With ArcGIS Server Workgroup using ArcGIS Desktop, you can set up a database server and create ArcSDE geodatabases that can be accessed by up to 10 users at a time, all of whom can be editing concurrently. When using the database servers licensed through ArcGIS Server Workgroup, you can also connect to the geodatabases using Web applications, for which there is no connection limit."


Effective with ArcGIS 10.4, you can read and write to PostGIS geometry in supported PostgreSQL databases without need for any additional extensions. I've only used an Advanced license for this, but I believe a Standard license can also connect to a non-geodatabase PG server database and use that workspace as a destination for vector creation tools. It's more cumbersome, but you can also use Basic license clients to write to tables using SQL with Python (via arcpy.ArcSDESQLExecute). Read-only Query Layers have been an option with all license levels since ArcGIS 10.0.


GISquirrel does the job at a fraction of the cost of SDE. It supports arcgis connection to both MSSQL and PostGIS. Very simple to setup (able to import to postgres from shapefile/featureclass) and simple to maintain. For a small number of users who need multi-user edit capability, its just fine.


According to their License, it costs $188 CAD, but they state "We will continue to issue free licenses for those users that can not afford the license fee. Free licenses have time limits. If you request a free license, please give the reason in your license request email."


Firstly, your point on the plug ins is quite interesting. I have been using ArcGIS for over ten years now and have really enjoyed the availability of functionality for any GIS problem. there is a plug in for almost all issues. what annoys me is the restrictions on certain plug ins which depends on your license level. For instance, I have a Basic Desktop license (ArcGIS 10.4) setup in my office and so much of the advanced 3D analysis tools are inaccessible to me. We have now installed QGIS 2.18.6 installed in our office as an alternative to counter such restrictions.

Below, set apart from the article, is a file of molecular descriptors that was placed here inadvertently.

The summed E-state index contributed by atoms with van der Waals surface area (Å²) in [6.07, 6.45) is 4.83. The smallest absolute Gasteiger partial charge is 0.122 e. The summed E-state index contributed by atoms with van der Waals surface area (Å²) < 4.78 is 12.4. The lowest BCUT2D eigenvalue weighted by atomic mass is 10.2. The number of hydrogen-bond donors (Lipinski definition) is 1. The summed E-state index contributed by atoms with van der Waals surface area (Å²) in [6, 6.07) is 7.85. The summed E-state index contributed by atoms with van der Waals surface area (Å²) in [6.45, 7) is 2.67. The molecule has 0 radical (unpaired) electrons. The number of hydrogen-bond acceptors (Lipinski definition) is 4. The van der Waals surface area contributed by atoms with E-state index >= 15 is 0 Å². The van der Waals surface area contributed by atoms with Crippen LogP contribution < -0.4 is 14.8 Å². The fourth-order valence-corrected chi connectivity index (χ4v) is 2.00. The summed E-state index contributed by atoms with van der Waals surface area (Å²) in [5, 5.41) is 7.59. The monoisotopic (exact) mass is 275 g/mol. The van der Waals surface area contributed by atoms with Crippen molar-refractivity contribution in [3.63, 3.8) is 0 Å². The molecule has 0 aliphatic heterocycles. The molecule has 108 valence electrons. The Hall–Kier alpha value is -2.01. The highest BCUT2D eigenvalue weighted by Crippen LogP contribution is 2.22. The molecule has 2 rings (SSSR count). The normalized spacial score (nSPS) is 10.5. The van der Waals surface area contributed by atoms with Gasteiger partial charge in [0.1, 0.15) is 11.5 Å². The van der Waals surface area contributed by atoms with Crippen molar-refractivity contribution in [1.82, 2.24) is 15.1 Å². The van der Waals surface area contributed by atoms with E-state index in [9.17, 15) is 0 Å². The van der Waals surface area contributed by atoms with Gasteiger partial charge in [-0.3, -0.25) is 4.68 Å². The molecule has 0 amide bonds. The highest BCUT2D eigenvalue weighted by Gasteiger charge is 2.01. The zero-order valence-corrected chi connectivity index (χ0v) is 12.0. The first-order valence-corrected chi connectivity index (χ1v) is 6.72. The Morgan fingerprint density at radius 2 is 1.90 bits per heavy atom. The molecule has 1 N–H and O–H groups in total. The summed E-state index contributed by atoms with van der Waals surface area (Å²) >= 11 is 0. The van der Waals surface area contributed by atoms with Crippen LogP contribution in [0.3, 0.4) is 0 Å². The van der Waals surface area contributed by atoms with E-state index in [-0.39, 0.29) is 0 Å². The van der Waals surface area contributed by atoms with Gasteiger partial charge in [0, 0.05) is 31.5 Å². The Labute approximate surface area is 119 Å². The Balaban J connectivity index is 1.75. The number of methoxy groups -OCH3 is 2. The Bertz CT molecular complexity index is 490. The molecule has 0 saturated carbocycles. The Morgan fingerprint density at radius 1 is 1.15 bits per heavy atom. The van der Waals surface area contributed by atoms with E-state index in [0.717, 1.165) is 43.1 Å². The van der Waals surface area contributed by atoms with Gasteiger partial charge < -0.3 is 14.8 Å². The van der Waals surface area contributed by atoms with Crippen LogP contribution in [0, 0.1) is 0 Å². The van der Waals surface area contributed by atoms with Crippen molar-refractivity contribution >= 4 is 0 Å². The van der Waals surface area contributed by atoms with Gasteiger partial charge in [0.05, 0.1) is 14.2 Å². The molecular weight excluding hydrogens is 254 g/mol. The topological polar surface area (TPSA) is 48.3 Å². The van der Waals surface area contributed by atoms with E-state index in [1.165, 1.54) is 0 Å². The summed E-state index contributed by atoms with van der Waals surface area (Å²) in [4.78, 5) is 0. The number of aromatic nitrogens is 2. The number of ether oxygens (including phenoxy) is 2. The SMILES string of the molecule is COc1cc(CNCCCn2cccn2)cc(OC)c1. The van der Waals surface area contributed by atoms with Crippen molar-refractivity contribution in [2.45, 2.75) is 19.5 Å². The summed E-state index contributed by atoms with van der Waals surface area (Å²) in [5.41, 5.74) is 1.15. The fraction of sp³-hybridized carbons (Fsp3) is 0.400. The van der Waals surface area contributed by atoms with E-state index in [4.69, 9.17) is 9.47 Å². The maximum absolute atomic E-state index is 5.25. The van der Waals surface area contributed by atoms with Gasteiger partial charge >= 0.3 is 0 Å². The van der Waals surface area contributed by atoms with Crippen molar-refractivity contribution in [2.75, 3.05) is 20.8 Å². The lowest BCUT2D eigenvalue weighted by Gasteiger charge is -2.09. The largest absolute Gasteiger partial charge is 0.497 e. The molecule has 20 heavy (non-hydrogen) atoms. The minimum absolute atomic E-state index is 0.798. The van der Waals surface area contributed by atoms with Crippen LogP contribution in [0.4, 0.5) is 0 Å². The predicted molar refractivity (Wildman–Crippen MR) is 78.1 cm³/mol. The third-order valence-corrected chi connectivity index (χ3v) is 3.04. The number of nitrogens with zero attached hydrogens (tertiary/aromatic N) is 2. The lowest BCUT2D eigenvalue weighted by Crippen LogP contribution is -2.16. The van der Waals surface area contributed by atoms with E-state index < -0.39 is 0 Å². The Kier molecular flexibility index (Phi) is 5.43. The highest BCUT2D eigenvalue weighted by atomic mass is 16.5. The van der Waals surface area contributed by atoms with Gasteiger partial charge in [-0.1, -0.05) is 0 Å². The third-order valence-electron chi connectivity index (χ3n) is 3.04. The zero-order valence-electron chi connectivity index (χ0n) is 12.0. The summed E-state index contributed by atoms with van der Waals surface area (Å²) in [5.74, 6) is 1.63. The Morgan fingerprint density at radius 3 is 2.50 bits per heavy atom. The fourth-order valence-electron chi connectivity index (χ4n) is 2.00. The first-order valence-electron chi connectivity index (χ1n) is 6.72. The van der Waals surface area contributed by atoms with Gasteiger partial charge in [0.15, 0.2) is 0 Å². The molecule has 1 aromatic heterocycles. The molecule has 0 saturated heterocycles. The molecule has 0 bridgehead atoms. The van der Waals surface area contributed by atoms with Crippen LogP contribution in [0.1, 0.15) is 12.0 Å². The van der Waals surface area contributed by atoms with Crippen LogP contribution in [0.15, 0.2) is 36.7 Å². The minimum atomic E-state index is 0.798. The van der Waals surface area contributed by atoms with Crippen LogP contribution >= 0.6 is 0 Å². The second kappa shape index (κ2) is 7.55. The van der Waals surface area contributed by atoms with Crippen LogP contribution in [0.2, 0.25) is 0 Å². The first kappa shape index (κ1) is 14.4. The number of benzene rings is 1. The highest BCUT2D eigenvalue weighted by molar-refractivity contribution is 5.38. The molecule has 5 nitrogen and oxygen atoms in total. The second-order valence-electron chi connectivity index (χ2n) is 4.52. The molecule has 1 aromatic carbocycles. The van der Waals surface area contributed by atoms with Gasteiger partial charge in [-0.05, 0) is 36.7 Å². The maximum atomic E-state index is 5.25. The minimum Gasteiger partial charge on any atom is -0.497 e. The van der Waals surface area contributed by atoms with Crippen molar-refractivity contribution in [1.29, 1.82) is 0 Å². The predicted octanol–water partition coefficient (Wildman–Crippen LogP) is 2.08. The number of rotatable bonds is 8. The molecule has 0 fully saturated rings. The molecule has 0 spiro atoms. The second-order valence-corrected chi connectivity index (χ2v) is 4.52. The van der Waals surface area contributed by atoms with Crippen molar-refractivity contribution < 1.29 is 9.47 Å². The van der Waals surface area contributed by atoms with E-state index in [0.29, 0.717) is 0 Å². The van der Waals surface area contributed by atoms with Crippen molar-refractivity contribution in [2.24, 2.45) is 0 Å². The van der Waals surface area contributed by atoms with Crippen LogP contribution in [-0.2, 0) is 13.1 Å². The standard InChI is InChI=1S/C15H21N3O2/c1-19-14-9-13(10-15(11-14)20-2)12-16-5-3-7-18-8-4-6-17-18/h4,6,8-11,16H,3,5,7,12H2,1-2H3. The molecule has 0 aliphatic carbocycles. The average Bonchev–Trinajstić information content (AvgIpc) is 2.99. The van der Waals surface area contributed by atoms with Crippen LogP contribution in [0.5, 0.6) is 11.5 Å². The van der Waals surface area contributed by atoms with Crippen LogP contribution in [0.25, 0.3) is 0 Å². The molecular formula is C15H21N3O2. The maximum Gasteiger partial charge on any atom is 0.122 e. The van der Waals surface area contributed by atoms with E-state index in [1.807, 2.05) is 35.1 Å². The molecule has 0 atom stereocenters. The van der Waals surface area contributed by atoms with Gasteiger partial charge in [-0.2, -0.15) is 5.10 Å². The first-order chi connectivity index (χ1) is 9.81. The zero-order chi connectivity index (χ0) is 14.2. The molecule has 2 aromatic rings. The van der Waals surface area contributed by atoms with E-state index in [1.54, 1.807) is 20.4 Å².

Thanks for the article, I gave myself the task of proving with examples the differences arcgis and qgis, I see areas of opportunity for QGIS on arcgis, and strengths in QGIS also, considering that ARCGIS goes in version 10.5 and QGIS in version 2.18 , I believe that the development of the QGIS environment is on the right track.


Awesome! I like the comparison. QGIS has become handy for those who cannot afford to purchase and maintain the ArcGIS license. QGIS also enables one to customize by introducing coding to solve organizational problems.


Great article. I downloaded QGIS a few years ago and taught myself how to use GIS. It has become an invaluable tool for my work as a self-employed consultant. I would not have been inclined to learn GIS had I had to pay what they were asking for an ArcGIS license.


The extension can be installed by running the setup.exe file, located in the similarly named folder provided with the ArcGIS installation media. After this the extension needs to be authorized with a valid license of which the workflow differs slightly if working with a Single Use Installation or a Concurrent Use Installation. More information can be found here.


Yes. If you have an ArcGIS Desktop license for an extension product, you are licensed to use the same extension in ArcGIS Pro if it is available. See ArcGIS Pro extensions for a list of available extensions. Extension licenses in ArcGIS Pro are managed using the same license type (for example, Named User) as your ArcGIS Pro license.